In the heart of Washington County lies Silver Lake—a modestly sized, spring fed lake that begins a chain of waterways spanning across the county. While its shoreline is mostly residential, you can find a piece in the northwest corner next to the lake’s outlet into Silver Creek that remains undeveloped.
However, during this past summer the area found county staff and landowners working together to help preserve its shoreline.
“For years we’ve been working with Silver Lake and every 5 to 7 years somebody would give you a call and say, ‘Can you pin-point all the pollution runoff problems that we have around here?’ ” said Washington County Conservationist Paul Sebo. “So I would go around and say, ‘There is this problem here, this gully erosion there...’ and for whatever reason nothing moved forward.”
This particular corner of the lake had a steep, massive gully that was eroding the soil and trees. There was also a road that ran across the top of this area, causing a mixture of sediment, sand, and garbage to funnel down into the gully and empty into the lake below.
“The road had been there since the area was first settled. Whenever they would spread salt and sand on the road, it would rush in and fill the same gully and pump in sediments,” said Paul Backhaus, CCA and Project Technician. “It is one of those areas that’s been an issue for probably forever.”
The owners of this specific area belonged to the Valerius family. Jason and his sister Jamie Valerius said their family was, “aware of the problem for decades. We approached both the Lake District and the town and said, ‘So, there’s a problem here—a lot of water and stuff is coming off the road. What can you help us do about it?’ ”
The only solution the Valerius' continued to hear was to build control ponds in the gully. Believing there were other options, they decided to talk with the County Conservationist Paul Sebo.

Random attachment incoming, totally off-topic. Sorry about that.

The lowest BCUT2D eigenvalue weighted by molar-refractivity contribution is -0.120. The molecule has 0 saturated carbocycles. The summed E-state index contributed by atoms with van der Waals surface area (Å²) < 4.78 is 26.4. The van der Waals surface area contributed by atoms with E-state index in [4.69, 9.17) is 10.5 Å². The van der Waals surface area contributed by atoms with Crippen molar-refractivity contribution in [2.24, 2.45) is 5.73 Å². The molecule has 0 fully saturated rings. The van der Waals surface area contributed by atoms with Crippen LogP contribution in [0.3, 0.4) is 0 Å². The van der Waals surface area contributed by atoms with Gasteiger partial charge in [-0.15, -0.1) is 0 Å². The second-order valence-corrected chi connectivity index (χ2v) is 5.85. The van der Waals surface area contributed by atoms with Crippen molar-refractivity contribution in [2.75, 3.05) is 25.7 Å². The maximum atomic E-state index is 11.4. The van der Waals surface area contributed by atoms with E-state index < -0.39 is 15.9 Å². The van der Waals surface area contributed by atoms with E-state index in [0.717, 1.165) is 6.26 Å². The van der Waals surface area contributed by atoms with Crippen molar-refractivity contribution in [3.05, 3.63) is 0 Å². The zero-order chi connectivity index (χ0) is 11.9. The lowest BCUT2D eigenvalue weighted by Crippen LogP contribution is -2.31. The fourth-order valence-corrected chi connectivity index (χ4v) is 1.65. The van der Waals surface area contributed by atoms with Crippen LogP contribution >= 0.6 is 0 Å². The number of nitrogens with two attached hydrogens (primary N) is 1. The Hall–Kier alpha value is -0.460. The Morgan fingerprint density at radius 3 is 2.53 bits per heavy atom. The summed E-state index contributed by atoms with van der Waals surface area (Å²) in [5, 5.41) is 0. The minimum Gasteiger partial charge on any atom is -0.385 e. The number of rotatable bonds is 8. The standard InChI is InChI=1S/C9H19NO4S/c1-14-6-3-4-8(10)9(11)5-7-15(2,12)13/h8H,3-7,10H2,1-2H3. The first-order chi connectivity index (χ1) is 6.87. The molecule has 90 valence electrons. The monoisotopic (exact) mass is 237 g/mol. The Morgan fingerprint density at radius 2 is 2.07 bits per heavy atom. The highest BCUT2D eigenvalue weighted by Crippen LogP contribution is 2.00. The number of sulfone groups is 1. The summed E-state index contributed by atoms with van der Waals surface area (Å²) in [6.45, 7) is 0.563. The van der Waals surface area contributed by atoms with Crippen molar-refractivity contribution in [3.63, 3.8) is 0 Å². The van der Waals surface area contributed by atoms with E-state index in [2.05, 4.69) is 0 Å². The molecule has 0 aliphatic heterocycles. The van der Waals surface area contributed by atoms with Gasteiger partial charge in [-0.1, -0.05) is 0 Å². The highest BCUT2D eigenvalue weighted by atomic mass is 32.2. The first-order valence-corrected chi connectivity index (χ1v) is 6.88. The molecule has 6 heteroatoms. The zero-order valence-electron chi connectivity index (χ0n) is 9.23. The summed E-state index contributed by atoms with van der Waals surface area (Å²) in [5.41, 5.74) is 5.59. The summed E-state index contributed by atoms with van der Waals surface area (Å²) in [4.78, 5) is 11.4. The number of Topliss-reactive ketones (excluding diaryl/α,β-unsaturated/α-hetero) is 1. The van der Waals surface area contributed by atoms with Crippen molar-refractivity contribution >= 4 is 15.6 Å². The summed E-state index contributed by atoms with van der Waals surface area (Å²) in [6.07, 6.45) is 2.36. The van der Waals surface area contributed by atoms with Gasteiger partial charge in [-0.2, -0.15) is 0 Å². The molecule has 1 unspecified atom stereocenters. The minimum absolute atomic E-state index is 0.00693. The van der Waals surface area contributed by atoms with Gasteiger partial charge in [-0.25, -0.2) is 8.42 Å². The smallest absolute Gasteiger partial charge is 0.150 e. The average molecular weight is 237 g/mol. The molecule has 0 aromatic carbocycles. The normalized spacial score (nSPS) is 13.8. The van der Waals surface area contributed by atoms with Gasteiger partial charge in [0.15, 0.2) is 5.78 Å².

“I approached the County and went to Paul and said, ‘There is certainly something we can do here that will be effective, that would help short of putting in retention ponds.’ And he confirmed that we could put in some device at the top that can catch the sediment coming off the road,” said Jason.
Having limited space between the road and shoreline, the construction of a sediment trap took all their expertise. The final idea was to build a concrete catchment that would collect all the sand and debris that ran off the road while also allowing any water to continue flowing downhill. Below the catchment, a 250 ft U-shaped rock channel that leads to the shoreline was created to prevent further erosion from taking place.
Another challenge the Valerius' and Sebo had to work out was who was going to clear the sediment that the sand trap collected.
“We actually worked with the town who agreed to come in and clean out the sand trap a couple times a year because it is mostly them who put the sand on the road,” said Sebo.
While the idea for the project began in the winter of 2013, the construction project took place over the course of several weeks beginning this June. Now completed, the project has been hinting its effective with sediment already collecting in the trap. But the real test will take place next spring when the winter sands run off the road during heavy rains.
Even though the catchment will see more sediment collection over the future, the project has already been collecting some positive attention from others around the lake.
“The people around Silver Lake are telling Jason, ‘Hey, it is nice that you are actually doing something,’ ” said Sebo. “We are even looking at a sand trap being put on another site off a different road going down to Silver Lake that has the same problem, same issues.”